Opener Spirits immediately sets the tone, with a recurring main theme weaving in and out of the composition, and seamless interaction between the plentiful instruments. Some of the keyboard passages can bring to mind the trademark Canterbury sound, while the lilting sound of the glockenspiel provides an evocative, magical note. More Canterbury references crop up in Reincarnation, which also features some Spanish-flavoured, acoustic guitar licks, and Fountain, with its brisk, march-like drum pattern. The first half of the suite closes with the stunningly beautiful Woods, a stately piece richly woven with strands of violin, guitar and keyboards, as well as liberal sprinklings of sweetly chiming glockenspiel.

The keyboard-led Pilgrimage opens Part 2, followed by the beautiful Paradise - featuring some ethereal chanting, as well as the deep, mournful sound of the cello and the more uplifting ones of the recorder and the harpsichord. On the other hand, in Storm Asturias come very close to prog-metal territory (not surprisingly, given the title), opening with driving keyboards and guitar, then alternating gentler passages with more energetic ones. The album culminates with the majestic Soul Trees - a genuinely symphonic piece that gives equal space to every instrument, and a real delight for the dedicated prog fan - with lyrical, baroque strings, emotional lead guitar, lush keyboards, even the tinkling sound of bells. The gentle strains of Dawn, a long duet between piano and a beautifully clean-sounding guitar then bring the album to a perfect close.

"In Search of the Soul Trees" is sure to appeal to fans of well-crafted, skilfully played instrumental music with plenty of melody and atmosphere. Another excellent offering from the contemporary Japanese prog scene, and a solid 4-star rating.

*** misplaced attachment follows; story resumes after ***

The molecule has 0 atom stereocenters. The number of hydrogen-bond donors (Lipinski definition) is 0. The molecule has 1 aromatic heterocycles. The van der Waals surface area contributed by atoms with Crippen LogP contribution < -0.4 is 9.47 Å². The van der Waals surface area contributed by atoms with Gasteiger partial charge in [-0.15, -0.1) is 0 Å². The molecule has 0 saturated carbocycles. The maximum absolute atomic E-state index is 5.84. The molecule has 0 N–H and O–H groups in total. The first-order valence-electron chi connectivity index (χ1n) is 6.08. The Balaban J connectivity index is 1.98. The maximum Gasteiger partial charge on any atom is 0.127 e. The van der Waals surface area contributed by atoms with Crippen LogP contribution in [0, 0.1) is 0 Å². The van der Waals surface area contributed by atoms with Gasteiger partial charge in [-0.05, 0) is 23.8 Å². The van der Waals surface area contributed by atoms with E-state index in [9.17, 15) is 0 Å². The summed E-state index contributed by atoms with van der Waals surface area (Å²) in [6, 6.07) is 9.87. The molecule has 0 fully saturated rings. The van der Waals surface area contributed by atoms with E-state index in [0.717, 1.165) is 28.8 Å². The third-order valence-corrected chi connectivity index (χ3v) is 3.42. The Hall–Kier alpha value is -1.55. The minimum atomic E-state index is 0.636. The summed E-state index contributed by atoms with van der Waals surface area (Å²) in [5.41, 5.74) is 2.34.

Report this review (#261526)
Posted Monday, January 18, 2010 | Review Permalink
4 stars Yoh Ohyama leads this Japanese chamber rock ensemble through a collection of elegant and scored pieces which come together well as two separate pieces on In Search of the Soul Trees. Earlier albums from Ohyama include 1988's Circle In the Forest, Brilliant Streams two years later and Cryptogram Illusion in 1993.

"Pilgrimage" has moments mimicking After Crying's grand pacing and harmonious blending of instruments. Another touchstone might be early Gandalf, but I never heard Gandalf as inventive or able to bring out the best in the whole band as Asturias. Most songs are a mix of acoustic and electric instruments, with Yoh Ohyama pulling out the Mike Oldfield setting on his electric and acoustic guitars quite often. Ohyama's acoustic guitar playing can also make his songs sound like a Michael Hedges piece.

Each piece is a study of a very disciplined and integrated band, with a very rounded sound like Camel. "Storm" brings out the full force of the ensemble, electrified like a rock band, and with a big percussion group. The tracks for the two Parts are not separated by quiet space, but merge into each other, which creates a very nice listening experience.

Very recommended for Mike Oldfield and Japanese offshoots like Shengetsu, Flat122 and LU7.

Report this review (#534933)
Posted Tuesday, September 27, 2011 | Review Permalink
4 stars After two jazzy and purely accoustic opus, Asturias is back on the prog and rock track with SEARCH OF THE SOUL TREES and the re-apparition of the electric guitar, mellotron and drums on a significant level.

Mike Oldfield influence as well is back full strenght on learly all tracks.

Fountain would have passed unaltered into the 70's Mike Oldfield discography, except it's one of the shortest track. Woods would have made it into Incantations.

Pilgrimage is near perfect. Paradise gives us some rest before the contrasted Storm and (most of all) Soul Trees, the most appealing track for prog fans. Now that's waht we call dynamics !

An album that will probably please this website readers more than any previous Asturias effort. A fully instrumental and mesmerizing product.

Would give a clear 4,5 if possible.

Report this review (#726271)
Posted Friday, April 13, 2012 | Review Permalink